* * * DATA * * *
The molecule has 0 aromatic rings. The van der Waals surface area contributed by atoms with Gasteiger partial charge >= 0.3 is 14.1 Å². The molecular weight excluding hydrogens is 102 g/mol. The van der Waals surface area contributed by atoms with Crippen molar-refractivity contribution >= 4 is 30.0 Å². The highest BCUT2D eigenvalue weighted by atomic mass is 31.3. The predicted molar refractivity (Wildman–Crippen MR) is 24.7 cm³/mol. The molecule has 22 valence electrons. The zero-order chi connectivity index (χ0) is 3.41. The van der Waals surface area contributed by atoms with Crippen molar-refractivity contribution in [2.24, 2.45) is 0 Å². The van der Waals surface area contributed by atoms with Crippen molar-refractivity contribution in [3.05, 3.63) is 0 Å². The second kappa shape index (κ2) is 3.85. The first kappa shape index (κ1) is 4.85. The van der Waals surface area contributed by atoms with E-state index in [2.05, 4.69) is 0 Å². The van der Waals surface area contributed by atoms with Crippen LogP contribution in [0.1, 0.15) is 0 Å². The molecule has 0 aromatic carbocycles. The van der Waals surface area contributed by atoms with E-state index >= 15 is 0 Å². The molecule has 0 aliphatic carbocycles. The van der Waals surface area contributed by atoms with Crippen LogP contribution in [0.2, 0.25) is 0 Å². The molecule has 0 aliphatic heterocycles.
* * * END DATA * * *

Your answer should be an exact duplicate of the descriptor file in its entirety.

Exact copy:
The molecule has 0 aromatic rings. The van der Waals surface area contributed by atoms with Gasteiger partial charge >= 0.3 is 14.1 Å². The molecular weight excluding hydrogens is 102 g/mol. The van der Waals surface area contributed by atoms with Crippen molar-refractivity contribution >= 4 is 30.0 Å². The highest BCUT2D eigenvalue weighted by atomic mass is 31.3. The predicted molar refractivity (Wildman–Crippen MR) is 24.7 cm³/mol. The molecule has 22 valence electrons. The zero-order chi connectivity index (χ0) is 3.41. The van der Waals surface area contributed by atoms with Crippen molar-refractivity contribution in [2.24, 2.45) is 0 Å². The van der Waals surface area contributed by atoms with Crippen molar-refractivity contribution in [3.05, 3.63) is 0 Å². The second kappa shape index (κ2) is 3.85. The first kappa shape index (κ1) is 4.85. The van der Waals surface area contributed by atoms with E-state index in [2.05, 4.69) is 0 Å². The van der Waals surface area contributed by atoms with Crippen LogP contribution in [0.1, 0.15) is 0 Å². The molecule has 0 aromatic carbocycles. The van der Waals surface area contributed by atoms with E-state index >= 15 is 0 Å². The molecule has 0 aliphatic carbocycles. The van der Waals surface area contributed by atoms with Crippen LogP contribution in [0.2, 0.25) is 0 Å². The molecule has 0 aliphatic heterocycles.